Back in May, we announced Liberty Mutual’s second annual Bring Back the 4th™ contest, in which towns and cities of all sizes across the country could win a $10,000 grant from Liberty Mutual to use toward supporting their local Independence Day traditions – from fireworks and parades to ceremonies honoring our veterans. As in 2010, the response this year was overwhelming, and we’re thrilled to announce the 10 winners.
To give some background, Americans seeking to support their local July 4th traditions were asked to take a brief U.S. history quiz at www.BringBackThe4th.com, featuring questions about people and events that helped shape our nation and inspire others. Each completed quiz counted as one credit towards a website visitor’s town, and the 10 U.S. municipalities with the most completed quizzes would win grants. Bring Back the 4th™ grants are awarded to cities and towns in three size-based categories: small (four grants), medium (three grants) and large (three grants).
The following 10 cities went above and beyond in rallying their communities, and each has secured a $10,000 grant to apply toward their own traditions. Here are the winners in each category:
Small City/Town Category:
- Brockport Village, New York
- Chester, California
- Dahlonega, Georgia
- Springfield, Georgia
Medium City/Town Category:
- Bozeman, Montana
- New Britain, Connecticut
- Wilmington, Massachusetts
Large City/Town Category:
- Durham, North Carolina
- Rockford, Illinois
- Springfield, Illinois
Several of the winning towns/cities have already expressed what this grant will do for their communities. In Bozeman, MT, the local chapter of the Lions Club had encountered difficulties raising the necessary funds to run the city’s annual fireworks show, a tradition they had hosted for the previous 10 years. The $10,000 grant will allow them to host the event once again. "There were people participating in this thing that we didn't even know about," Lions Club member Bob Appleby told the Bozeman Daily Chronicle. "It's just great that the Bozeman community did this."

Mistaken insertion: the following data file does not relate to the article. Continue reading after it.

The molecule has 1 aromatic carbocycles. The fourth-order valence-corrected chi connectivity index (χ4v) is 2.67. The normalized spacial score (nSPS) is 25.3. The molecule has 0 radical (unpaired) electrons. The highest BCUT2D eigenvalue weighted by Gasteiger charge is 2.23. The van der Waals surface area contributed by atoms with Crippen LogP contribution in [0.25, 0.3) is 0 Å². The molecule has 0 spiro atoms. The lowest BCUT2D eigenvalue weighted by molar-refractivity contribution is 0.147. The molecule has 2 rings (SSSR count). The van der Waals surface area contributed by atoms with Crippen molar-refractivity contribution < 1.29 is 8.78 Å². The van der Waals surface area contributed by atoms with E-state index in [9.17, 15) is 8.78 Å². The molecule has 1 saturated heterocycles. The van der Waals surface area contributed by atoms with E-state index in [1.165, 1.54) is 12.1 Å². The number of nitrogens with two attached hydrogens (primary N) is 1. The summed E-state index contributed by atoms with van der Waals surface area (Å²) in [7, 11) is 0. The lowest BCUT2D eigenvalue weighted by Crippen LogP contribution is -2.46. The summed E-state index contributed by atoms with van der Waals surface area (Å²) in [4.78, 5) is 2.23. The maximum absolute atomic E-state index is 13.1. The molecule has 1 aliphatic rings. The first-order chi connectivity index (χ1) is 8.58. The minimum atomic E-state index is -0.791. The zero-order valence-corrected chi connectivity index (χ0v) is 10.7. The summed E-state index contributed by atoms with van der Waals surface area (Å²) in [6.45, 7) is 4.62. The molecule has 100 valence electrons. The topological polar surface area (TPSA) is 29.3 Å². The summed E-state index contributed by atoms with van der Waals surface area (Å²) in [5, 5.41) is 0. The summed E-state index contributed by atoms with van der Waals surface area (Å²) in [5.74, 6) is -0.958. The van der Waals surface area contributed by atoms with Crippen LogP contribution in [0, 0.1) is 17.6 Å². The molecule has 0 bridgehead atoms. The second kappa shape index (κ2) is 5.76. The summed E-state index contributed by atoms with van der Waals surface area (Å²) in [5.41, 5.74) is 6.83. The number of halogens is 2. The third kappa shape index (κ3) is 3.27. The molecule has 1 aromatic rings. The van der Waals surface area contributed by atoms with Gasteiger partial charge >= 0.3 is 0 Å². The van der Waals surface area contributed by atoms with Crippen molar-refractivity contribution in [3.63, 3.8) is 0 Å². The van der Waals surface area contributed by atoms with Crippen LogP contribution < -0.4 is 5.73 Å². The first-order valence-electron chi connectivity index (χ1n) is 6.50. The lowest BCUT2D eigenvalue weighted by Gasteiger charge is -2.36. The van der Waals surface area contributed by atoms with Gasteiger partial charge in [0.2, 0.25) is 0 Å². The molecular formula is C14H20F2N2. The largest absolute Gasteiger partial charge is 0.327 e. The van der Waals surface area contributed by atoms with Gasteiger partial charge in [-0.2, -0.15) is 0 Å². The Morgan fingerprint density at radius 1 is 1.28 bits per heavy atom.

Similarly, festivities in New Britain, CT had already been cancelled until news broke that it earned one of the winning grants. The city’s Mayor called upon residents to visit the Bring Back the 4th website and rally together in support of their cancelled fireworks. These funds, coupled with local business leaders also donating money, will now allow the community to host its own scaled-back event.
And for the second straight year, the town of Wilmington, MA earned a grant in what town manager Michael Caira said reflected his community’s spirit and willingness to get involved. “Wilmington is a very patriotic community that supports its veterans and the military very openly,” Caira said. “The 4th of July activities represent the culmination of Wilmington’s patriotism. It gives us an opportunity to combine that with the family values that are a part of the community. It’s just one big happy reunion each year.”
These are just some of the stories reflecting the importance of Independence Day traditions in local communities. With another Fourth of July upon us, what are some of the memorable traditions in your own communities worth preserving?